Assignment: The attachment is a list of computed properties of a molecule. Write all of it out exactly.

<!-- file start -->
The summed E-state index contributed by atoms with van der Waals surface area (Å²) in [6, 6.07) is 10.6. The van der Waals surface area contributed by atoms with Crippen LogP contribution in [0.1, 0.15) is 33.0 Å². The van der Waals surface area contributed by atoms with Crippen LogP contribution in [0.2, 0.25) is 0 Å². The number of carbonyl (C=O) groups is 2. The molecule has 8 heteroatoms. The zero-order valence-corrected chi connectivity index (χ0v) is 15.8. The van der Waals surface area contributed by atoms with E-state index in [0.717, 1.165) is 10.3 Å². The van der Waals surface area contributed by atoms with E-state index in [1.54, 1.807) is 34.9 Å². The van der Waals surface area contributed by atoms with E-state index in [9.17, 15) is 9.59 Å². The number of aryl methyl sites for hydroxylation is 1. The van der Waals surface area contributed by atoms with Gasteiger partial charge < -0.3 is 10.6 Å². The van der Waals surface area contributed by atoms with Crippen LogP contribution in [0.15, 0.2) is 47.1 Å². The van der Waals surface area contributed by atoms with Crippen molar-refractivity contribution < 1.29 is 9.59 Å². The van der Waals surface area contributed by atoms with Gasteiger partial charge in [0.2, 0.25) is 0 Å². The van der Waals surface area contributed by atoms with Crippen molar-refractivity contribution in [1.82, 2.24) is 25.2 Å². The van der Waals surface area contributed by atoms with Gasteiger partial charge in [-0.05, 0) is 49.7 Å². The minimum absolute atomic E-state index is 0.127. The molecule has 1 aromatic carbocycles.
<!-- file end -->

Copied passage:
The summed E-state index contributed by atoms with van der Waals surface area (Å²) in [6, 6.07) is 10.6. The van der Waals surface area contributed by atoms with Crippen LogP contribution in [0.1, 0.15) is 33.0 Å². The van der Waals surface area contributed by atoms with Crippen LogP contribution in [0.2, 0.25) is 0 Å². The number of carbonyl (C=O) groups is 2. The molecule has 8 heteroatoms. The zero-order valence-corrected chi connectivity index (χ0v) is 15.8. The van der Waals surface area contributed by atoms with E-state index in [0.717, 1.165) is 10.3 Å². The van der Waals surface area contributed by atoms with E-state index in [1.54, 1.807) is 34.9 Å². The van der Waals surface area contributed by atoms with E-state index in [9.17, 15) is 9.59 Å². The number of aryl methyl sites for hydroxylation is 1. The van der Waals surface area contributed by atoms with Gasteiger partial charge < -0.3 is 10.6 Å². The van der Waals surface area contributed by atoms with Crippen LogP contribution in [0.15, 0.2) is 47.1 Å². The van der Waals surface area contributed by atoms with Crippen molar-refractivity contribution < 1.29 is 9.59 Å². The van der Waals surface area contributed by atoms with Gasteiger partial charge in [0.2, 0.25) is 0 Å². The van der Waals surface area contributed by atoms with Crippen molar-refractivity contribution in [1.82, 2.24) is 25.2 Å². The van der Waals surface area contributed by atoms with Gasteiger partial charge in [-0.05, 0) is 49.7 Å². The minimum absolute atomic E-state index is 0.127. The molecule has 1 aromatic carbocycles.